The dangers of smoking were compiled in a booklet The Facts about Smoking and Health, anti-smoking posters were widely circulated and a series of shorts were aired on RTÉ television.3 The establishment of a poster competition on a non-smoking theme proved particularly popular.4 The competition itself was widely advertised using press, radio and television. Entry forms had themselves acted as advertisements, comprising a strong anti-smoking message. As displayed in Fig. 3, these provided educative information concerning the dangers of smoking whilst appealing to the public-consciousness to elicit a positive response: ‘Deep down you must know that smoking is bad for your health – but let’s face it, at your age lung cancer seems a remote possibility’.5  The use of a direct-address style in the accompanying text to this pamphlet only served to further foster a perception that confidence in curative measures was maintained within the visual expression of disease and illness.

Fig. 3 ‘Smoking Kills Your Taste for Life’ poster competition entry form
Department of Health Files (INACT 428227)

During the 1970s an emphasis on the harmful effects of tobacco smoking on the lungs became more overt. The utilisation of various shock tactics, specific medical knowledge and biological explanations became increasingly standard practice. Science was becoming as much a part of the various promotion techniques employed, as were those pleas to health consciousness. Increased biological knowledge facilitated the emergence of a series of intellectually founded anti-tobacco smoking campaigns, particularly those instigated by the Irish Cancer Society, such as “How Smoking Affects Us” reproduced as Fig. 4.6 The caption serves to draw the reader’s attention to the integral message of the leaflet thus preventing any possible misinterpretation.7 By combining text and illustration the pamphlet successfully attempts to heighten its educative purpose. Ultimately the use of a diagram coupled with numbered explanations serves to convey an otherwise complicated medical message in a concise and understandable format.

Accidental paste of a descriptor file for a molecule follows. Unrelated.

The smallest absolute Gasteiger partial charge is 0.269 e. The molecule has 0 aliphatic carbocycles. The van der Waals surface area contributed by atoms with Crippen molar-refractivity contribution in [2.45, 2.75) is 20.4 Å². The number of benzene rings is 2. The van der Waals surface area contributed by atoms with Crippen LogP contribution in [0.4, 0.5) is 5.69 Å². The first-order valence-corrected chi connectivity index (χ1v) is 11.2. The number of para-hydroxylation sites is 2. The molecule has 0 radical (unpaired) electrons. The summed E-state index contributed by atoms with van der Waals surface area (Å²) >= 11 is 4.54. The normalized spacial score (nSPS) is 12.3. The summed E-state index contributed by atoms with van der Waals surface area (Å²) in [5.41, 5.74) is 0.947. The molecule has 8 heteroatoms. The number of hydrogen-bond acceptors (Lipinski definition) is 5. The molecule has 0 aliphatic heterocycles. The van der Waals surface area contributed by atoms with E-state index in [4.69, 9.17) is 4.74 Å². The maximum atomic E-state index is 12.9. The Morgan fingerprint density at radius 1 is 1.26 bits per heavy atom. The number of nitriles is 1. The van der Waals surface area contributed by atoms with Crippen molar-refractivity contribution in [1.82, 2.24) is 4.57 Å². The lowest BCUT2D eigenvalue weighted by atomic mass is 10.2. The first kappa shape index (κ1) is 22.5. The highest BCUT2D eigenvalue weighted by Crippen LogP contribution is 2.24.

Fig. 4 Anti-Smoking Leaflet produced by the Irish Cancer Society,
Department of Health Files (INACT 
The 1970s represented the era when persuasion media as a method of health education became central to public health campaigns. Analogous to Britain, state expenditure on health promotion increased dramatically reaching £110,000 for the year 1970-1971, thereby facilitating the application of new-style advertising campaigns highlighting the tobacco and lung cancer risk.8 Campaigns developed a more scientific and biological character. The use of a series of precise anatomical diagrams designed to outline the effects of smoking on the body became evermore commonplace Whereas almost all anti-smoking propaganda produced during the late 1950s and 1960s had focused exclusively on the relationship between smoking and lung cancer, the 1970s was notable for widening the scope of the anti-smoking crusade. No longer was the lung perceived as the only body organ to be affected by the adverse effects of prolonged cigarette smoking, but rather its additional detrimental effects, as displayed in Fig. 5, Fig. 6 and Fig. 7, on the heart, brain, and nose and throat in particular were increasingly expounded.
Fig. 5, Fig. 6 and Fig. 7 The Better Health Pack Leaflets
on the bodily effects of smoking (NLI Ir614 h4)